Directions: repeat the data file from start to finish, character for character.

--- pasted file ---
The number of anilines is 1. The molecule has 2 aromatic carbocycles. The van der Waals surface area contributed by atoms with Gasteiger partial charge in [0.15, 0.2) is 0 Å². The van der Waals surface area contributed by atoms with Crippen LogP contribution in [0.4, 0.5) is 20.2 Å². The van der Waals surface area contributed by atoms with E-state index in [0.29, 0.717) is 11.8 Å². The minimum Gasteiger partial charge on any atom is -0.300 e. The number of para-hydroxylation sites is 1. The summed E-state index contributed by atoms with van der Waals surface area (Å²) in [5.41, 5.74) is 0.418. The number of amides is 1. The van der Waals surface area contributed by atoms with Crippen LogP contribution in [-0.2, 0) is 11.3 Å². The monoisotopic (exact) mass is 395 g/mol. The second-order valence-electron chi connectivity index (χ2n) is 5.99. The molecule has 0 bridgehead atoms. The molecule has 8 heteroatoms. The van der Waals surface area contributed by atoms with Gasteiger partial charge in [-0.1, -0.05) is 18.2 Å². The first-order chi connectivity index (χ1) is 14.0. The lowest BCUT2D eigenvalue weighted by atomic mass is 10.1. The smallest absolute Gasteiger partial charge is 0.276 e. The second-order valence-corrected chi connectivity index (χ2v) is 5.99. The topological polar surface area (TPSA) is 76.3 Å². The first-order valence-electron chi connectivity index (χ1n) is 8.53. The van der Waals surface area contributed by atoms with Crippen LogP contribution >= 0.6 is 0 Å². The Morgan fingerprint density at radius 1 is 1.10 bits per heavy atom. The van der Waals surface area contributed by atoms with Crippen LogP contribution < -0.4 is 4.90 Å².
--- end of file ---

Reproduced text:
The number of anilines is 1. The molecule has 2 aromatic carbocycles. The van der Waals surface area contributed by atoms with Gasteiger partial charge in [0.15, 0.2) is 0 Å². The van der Waals surface area contributed by atoms with Crippen LogP contribution in [0.4, 0.5) is 20.2 Å². The van der Waals surface area contributed by atoms with E-state index in [0.29, 0.717) is 11.8 Å². The minimum Gasteiger partial charge on any atom is -0.300 e. The number of para-hydroxylation sites is 1. The summed E-state index contributed by atoms with van der Waals surface area (Å²) in [5.41, 5.74) is 0.418. The number of amides is 1. The van der Waals surface area contributed by atoms with Crippen LogP contribution in [-0.2, 0) is 11.3 Å². The monoisotopic (exact) mass is 395 g/mol. The second-order valence-electron chi connectivity index (χ2n) is 5.99. The molecule has 0 bridgehead atoms. The molecule has 8 heteroatoms. The van der Waals surface area contributed by atoms with Gasteiger partial charge in [-0.1, -0.05) is 18.2 Å². The first-order chi connectivity index (χ1) is 14.0. The lowest BCUT2D eigenvalue weighted by atomic mass is 10.1. The smallest absolute Gasteiger partial charge is 0.276 e. The second-order valence-corrected chi connectivity index (χ2v) is 5.99. The topological polar surface area (TPSA) is 76.3 Å². The first-order valence-electron chi connectivity index (χ1n) is 8.53. The van der Waals surface area contributed by atoms with Crippen LogP contribution >= 0.6 is 0 Å². The Morgan fingerprint density at radius 1 is 1.10 bits per heavy atom. The van der Waals surface area contributed by atoms with Crippen LogP contribution < -0.4 is 4.90 Å².